Posts Tagged ‘sean peoples’

Imperial China Announces Its Final Show

Bummer: D.C. experimental punk band Imperial China has decided to break up. On its website, the band writes:
After three albums and 94 shows, Imperial China has decided to call it quits so we can focus on our jobs and new music projects. Our last show will be Wednesday, May 29, at the Black Cat with [...]

Label of the Reconstruction: Sockets Records Was There When D.C. DIY Got Weird

The “yoga room” on the second floor of Sean Peoples’ house hasn’t had space for sun salutations for a while now. “The last people who owned it had been burning incense and whatever else,” Peoples says as he leads me from his own quarters across the hall. These days, the extra room doesn’t scream tranquility: [...]

Sean Peoples Announces the End of Sockets, Plans Final Show in February

Sean Peoples, founder and owner of local imprint Sockets, has decided to pull the plug on his eight-year-old record label. He dropped the news on last night's episode of Dissonance, the biweekly Radio CPR program hosted by City Paper contributor Mike Paarlberg.
On the show, Peoples told Paarlberg, "It was actually a really tough decision, but [...]

Arts Roundup: Somali Pirates Edition

Sockets Records' Sean Peoples: Local indie rock might finally be honing a new "D.C. Sound." [20k Under DC]
A local filmmaker's feature about Somali pirates (this one!) will show at the Maryland Film Festival [Style Blog]
Moron-shaming the people who thought Chuck Brown was dead [DCist]
When you finish reading our review of the new Black Cobain mixtape, [...]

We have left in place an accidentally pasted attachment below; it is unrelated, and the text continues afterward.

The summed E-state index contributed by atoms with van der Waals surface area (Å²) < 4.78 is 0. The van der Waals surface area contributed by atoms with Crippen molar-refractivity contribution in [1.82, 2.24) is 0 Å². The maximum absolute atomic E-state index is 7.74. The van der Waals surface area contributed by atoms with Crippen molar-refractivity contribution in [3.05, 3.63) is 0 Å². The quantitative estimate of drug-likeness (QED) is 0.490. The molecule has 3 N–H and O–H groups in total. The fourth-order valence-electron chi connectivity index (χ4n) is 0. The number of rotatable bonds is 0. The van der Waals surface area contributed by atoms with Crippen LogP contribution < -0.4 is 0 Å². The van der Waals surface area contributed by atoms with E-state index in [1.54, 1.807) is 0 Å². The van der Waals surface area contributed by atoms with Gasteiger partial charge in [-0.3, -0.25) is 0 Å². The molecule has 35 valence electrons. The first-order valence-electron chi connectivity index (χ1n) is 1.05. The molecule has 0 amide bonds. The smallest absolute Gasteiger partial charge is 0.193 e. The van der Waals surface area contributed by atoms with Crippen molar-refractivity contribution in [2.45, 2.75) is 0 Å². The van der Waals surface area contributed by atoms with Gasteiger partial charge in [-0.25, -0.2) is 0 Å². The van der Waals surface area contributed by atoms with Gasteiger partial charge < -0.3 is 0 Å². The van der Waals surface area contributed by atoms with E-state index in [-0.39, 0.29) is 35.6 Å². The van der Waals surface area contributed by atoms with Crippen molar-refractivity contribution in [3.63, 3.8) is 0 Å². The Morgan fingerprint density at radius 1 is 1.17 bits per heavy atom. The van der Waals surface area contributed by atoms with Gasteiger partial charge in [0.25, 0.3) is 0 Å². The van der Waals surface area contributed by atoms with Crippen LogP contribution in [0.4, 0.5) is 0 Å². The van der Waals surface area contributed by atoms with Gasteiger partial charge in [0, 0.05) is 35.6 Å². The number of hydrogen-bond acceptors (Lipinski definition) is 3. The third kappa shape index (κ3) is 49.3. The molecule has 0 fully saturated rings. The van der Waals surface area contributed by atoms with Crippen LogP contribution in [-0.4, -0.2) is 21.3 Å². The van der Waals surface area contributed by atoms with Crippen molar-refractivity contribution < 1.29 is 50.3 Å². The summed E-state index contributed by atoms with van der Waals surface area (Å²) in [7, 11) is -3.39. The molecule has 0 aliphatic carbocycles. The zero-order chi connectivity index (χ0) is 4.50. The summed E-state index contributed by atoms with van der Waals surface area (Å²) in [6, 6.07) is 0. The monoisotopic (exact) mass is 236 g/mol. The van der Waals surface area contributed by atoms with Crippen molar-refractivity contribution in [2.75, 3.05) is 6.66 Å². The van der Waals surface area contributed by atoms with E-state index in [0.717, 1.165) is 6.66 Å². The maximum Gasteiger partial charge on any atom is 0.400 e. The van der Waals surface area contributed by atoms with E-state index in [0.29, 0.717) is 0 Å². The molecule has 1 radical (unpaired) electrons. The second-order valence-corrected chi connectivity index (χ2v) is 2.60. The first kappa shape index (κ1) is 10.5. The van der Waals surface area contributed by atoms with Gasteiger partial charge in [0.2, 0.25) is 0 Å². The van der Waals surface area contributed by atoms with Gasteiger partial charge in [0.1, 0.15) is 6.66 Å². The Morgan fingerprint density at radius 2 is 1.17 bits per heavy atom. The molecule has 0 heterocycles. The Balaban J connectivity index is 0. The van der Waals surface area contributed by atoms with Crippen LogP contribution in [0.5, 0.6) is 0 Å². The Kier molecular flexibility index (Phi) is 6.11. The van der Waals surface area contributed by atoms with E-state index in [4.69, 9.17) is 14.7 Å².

Don’t Be Bored: Color-Wheeled

In the District, Aaron Thompson has made a small name for himself recording emotional, indoor-kid laptop folk, but over the last year—during which time he moved to New York City—the singer has stepped more and more outside. His strong 2010 full-length and instrumental commissions were mostly delicate and womblike, with lots of glitchy ambience gurgling [...]

Don’t Be Bored: Revenge of the Electric Car

It would be hard to find a documentary more cinematic than Revenge of the Electric Car. Framed as a thriller, following the personal struggles of four charismatic men and their automotive creations, its scenes of corporate deliberations are shot with such intimacy that it’s hard to believe they weren’t scripted and staged. Through an astonishing level [...]

Far Out vs. Hot Dang, Vol. 23

You might ask yourself, "Is there a spiritual component to Far Out vs. Hot Dang?" The answer is no. You might note to yourself, "in a cosmological sense, the use of the words 'far' and 'hot' creates a mild paradox." You might be right. And y'know what, D.C.? We're glad you're thinking about us all [...]

Far Out vs. Hot Dang, Vol. 18

We're back, and we are obviously not refreshed. Because, really, look at the Hot Dang side of this week's Far Out vs. Hot Dang. There's a lot of disappointment there. This whole "serotonin levels" thing is a bitch. Or maybe we're just reflecting the zeitgeist? Maybe we're totally healthy and society is sick? Where's the [...]

Hume’s Gorgeous, and Gorgeous-Looking, Penumbra Now Available

The latest Hume release contains five songs, stretches to 40 minutes, and is a gorgeous document of melty, psyched-out indie prog. It's also one of my favorite things to come out of D.C. all year. And now it can be yours! Sockets Records just put copies up for sale online, and also posted some shots [...]

After 15 Years—and Tours with the Make-Up, Faraquet, the Warmers, and Others—Has an Econoline Logged Its Last Mile?

“Do not. Remove. The matchbox.”
That was the advice Aaron Leitko, Hugh McElroy, and Sean Peoples received five years ago when they bought their white, nearly windowless 1995 Ford Econoline 150—a hulking, utilitarian shell of a vehicle that had spent much of its previous decade hauling some of D.C.’s most tour-hardened indie-rock outfits across the country.
Here’s [...]

...